Paramedic in the Arctic Circle
Peter White, Sub-Officer ‘D’ Watch, Phibsborough Fire Station, is a paramedic who has a keen interest in hill-walking and mountain climbing.
|Peter’s impressive record includes summiting Aconcagua in Argentina, Elbrus in Russia, Kilimanjaro in Tanzania and a number of volcanoes in Ecuador. He was unable to summit Everest and Mount Blanc due to equipment and weather problems but has regularly climbed in the Chamonix region of the Alps.In 2012, the 150th anniversary of DFB, Peter decided, to use his enthusiasm for mountain climbing, to mark that special occasion with an ascent of Mount McKinley, inside the Arctic Circle, Alaska. He joined a team for the ascent and due to his paramedic qualifications, was appointed an official medic for the expedition. The expedition left Anchorage on 3rd and returned on the 20th June 2012. Mount McKinley or Denali (“the high one” the native name) is 6,194 metres, the highest peak in North America and one of the seven summits, ie the highest summit on each continent. The challenges faced on Denali include the severe cold, the difficulties sleeping due to the almost permanent daylight and the lack of oxygen. There are no porters for climbers so everything has to be individually sledged or carried, to enable an attempt on the summit.
||Initially, this is split between towing a sled and carrying a backpack but higher on the mountain when it is too steep for a sled, then everything is carried in the backpack. Normally loads weigh about 120 pounds or about 50 kg and bear in mind that this is carried at high altitude. Mountain climbing is a serious undertaking and this year just over 1000 climbers attempted to summit Denali, but only 300 succeeded. Sadly four Japanese climbers were killed by an avalanche 2 days after Peter’s successful attempt and he witnessed avalanches as a daily occurrence. High altitude pulmonary edema (HAPE) is a major cause of death for climbers, related to high-altitude exposure, with a high mortality in the absence of adequate emergency treatment. HAPE occurs when there is fluid accumulation in the lungs of otherwise healthy climbers. The initial cause is a shortage of oxygen and immediate treatment is to descend to a lower altitude (at least 1000m) as quickly as possible. Peter was located in High Camp, 5,240m, when a climber suffered the effects of HAPE. He was initially treated by a fellow climber, a doctor from Wales and was then airlifted by a National Parks Service helicopter.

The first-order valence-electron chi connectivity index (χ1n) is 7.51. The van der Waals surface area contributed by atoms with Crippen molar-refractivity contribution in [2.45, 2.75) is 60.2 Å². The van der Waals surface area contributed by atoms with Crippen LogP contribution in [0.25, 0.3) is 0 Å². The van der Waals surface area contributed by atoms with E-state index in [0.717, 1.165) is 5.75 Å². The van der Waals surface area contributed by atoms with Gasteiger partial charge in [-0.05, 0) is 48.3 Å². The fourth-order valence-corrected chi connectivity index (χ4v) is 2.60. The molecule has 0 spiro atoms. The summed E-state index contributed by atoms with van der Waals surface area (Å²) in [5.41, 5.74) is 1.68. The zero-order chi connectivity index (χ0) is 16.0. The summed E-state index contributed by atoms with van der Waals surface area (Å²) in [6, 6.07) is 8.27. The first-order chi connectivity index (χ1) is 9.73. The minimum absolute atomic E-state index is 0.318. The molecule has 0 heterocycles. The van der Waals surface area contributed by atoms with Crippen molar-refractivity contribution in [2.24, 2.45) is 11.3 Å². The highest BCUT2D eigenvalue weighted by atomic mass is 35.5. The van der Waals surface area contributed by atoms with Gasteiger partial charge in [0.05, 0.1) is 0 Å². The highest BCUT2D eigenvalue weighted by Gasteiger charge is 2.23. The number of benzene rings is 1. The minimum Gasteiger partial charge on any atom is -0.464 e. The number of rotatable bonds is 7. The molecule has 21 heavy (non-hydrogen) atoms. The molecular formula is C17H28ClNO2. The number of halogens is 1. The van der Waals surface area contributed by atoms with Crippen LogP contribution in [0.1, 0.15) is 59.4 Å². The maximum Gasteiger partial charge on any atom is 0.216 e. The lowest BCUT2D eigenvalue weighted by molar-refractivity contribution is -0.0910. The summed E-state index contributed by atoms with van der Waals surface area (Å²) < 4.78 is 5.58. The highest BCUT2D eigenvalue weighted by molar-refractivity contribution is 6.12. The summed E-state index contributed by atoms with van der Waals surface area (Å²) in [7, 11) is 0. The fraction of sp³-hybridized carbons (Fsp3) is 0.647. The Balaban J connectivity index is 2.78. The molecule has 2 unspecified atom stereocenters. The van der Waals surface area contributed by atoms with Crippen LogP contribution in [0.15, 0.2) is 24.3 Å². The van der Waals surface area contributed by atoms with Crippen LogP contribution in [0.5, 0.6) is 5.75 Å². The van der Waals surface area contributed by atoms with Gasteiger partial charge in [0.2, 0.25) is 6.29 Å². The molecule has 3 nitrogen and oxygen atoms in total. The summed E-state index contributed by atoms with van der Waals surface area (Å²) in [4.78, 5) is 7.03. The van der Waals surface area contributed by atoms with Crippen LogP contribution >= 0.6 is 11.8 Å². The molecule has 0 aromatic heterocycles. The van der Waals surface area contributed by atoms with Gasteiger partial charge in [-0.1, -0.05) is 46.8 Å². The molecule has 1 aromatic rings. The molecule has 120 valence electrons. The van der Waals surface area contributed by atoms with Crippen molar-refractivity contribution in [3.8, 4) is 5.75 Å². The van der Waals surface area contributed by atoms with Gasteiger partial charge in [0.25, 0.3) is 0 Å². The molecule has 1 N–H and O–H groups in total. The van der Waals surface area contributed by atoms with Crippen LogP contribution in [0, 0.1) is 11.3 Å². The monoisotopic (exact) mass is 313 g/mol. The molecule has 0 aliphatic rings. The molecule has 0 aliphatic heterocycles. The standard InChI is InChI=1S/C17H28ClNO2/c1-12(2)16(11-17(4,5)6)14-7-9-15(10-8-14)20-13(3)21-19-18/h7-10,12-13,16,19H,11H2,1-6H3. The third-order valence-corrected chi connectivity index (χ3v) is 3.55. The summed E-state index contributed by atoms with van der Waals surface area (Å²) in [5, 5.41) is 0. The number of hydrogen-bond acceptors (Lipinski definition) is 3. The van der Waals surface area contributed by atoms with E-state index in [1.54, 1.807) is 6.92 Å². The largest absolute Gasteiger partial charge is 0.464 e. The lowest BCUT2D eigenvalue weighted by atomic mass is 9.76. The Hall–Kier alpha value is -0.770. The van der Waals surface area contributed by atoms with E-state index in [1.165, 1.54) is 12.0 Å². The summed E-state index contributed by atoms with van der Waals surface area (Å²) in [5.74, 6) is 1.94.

Jeff Furman (ex USMC) and Peter White (DFB)on the summit 20.00hrs June 18th 2012.